A class action lawsuit recently filed against Sound Transit and Washington state by seven plaintiffs could answer the question already asked by some lawmakers and Puget Sound drivers regarding ST3’s new motor vehicle excise tax (MVET): is it constitutional?
The lawsuit comes after two legislative sessions in which lawmakers were unable to agree on legislation providing car tab tax relief following ST3’s approval by voters in 2016, due to concerns raised by Sound Transit officials over how it could affect project schedules.
The lawsuit represents the legal side of the opposition to the new MVET, arguing that the 2015 law creating it violated Section 2 Article 37 of the Washington State Constitution. That article states “No act shall ever be revised or amended by mere reference to its title, but the act revised or the Section amended shall be set forth at full length.”
The lawsuit asserts that the 2015 law failed to set “forth at full length” the state law it was revising. That claim was one among many raised by Republican state lawmakers during two Senate investigative hearings held late last year. The legal controversy over the ST3 car tab tax revolves around this section of the 2015 state law authorizing it, should it receive majority voter approval.
“Notwithstanding any other provision of this subsection or chapter 82.44 RCW, a motor vehicle excise tax imposed by a regional transit authority before or after July 15, 2015, must comply with chapter 82.44 RCW as it existed on January 1, 1996…”
The statute referenced was a 1990 vehicle depreciation schedule used to calculate a vehicle’s MVET. The legislature eventually repealed and replaced it with a 2006 schedule that some lawmakers have unsuccessfully attempted to swap for the ST3 tax. Others have proposed using the Kelley Blue Book.
One of the two lawyers representing the plaintiffs is Gonzaga University law professor David DeWolf, who testified at one of the Senate investigative hearings and ran unsuccessfully against State Supreme Court Justice Mary Yu in 2016.
At the hearing he said the use of the word “notwithstanding” in the 2015 law makes the provision problematic because it “doesn’t set forth in full what the existing statue is that would be affected and how it would be affected.”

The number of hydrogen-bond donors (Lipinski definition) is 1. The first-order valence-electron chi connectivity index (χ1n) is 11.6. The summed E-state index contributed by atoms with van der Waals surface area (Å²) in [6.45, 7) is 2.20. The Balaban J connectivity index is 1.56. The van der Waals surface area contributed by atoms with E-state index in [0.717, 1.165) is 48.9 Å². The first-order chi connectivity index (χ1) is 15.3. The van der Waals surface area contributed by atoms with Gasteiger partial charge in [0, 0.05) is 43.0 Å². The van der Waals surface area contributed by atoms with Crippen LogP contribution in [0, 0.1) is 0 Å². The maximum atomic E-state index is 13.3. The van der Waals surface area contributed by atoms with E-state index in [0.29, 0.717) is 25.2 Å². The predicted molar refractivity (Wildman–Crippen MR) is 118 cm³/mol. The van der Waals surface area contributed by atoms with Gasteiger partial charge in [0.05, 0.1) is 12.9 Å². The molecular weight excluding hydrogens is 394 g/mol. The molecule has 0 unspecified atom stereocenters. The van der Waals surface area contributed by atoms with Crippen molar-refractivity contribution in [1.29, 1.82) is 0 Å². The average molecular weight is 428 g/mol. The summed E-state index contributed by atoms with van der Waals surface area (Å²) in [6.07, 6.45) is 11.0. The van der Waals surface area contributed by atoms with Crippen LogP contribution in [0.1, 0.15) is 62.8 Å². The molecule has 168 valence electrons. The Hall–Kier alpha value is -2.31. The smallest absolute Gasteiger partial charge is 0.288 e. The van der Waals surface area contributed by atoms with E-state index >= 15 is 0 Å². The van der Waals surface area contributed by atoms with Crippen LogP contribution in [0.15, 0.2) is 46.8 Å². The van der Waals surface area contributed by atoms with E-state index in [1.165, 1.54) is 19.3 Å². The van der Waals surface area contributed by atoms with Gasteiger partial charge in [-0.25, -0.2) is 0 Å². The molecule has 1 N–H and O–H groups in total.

DeWolf also cited the 1979 State Supreme Court case Weyerhaeuser v. King County, which concerned the role of local government to regulate forest practices within its shorelines under the 1971 Shoreline Management Act.
The court ultimately ruled that the law “in question violated the constitutional requirements for amending an existing statute, and is void. We do not dispute the legislature’s power to enact…a restriction on the authority it granted in the SMA. In this case, however, it has not done so in a manner consistent with the requirements of the state constitution.”
The 1979 opinion referenced the 1910 high court decision Spokane Grain & Fuel Co. v. Lyttaker, which further elaborated the state’s “forth and full” requirement for state laws:
“The purpose of the constitutional provision was to protect the members of the legislature and the public against fraud and deception; not to trammel or hamper the legislature in the enactment of laws. If the act in question were entitled an act to amend the lien laws of the state, by proper reference, its validity could not be called in question, yet, what additional information would such a title or such an act bring home to either the legislature or the public. True, such an amendment would-direct attention to the existing laws on the subject, but such was not the object or purpose of the framers of the constitution. So long as a legislative act is complete in itself, and has a sufficient title, it satisfies the requirements of the constitution, whether it contains much or little.”
However, pertinent state officials have cast uncertainty on DeWolf’s assertion. That includes State Code Reviser Kyle Thiessen, who told panel members at the Senate investigative hearing that “adoption by reference is a time-honored and common practice by the legislature. To me there’s nothing inherently concerning about adopting by reference.”
Whether state lawmakers themselves knew which statute the 2015 law referenced is also unclear. On the Senate floor, Sen. Doug Ericksen (R-41) proposed an amendment that pertained to the MVET depreciation schedule. Yet, House Transportation Chair Judy Clibborn (D-41) has said publicly that she didn’t realize Sound Transit would use the repealed depreciation schedule.
The lawsuit is seeking $240 million in “unauthorized taxes.” The lawsuit estimates there are over one million people who have paid the new ST3 car tab tax and would therefore receive a portion of the settlement.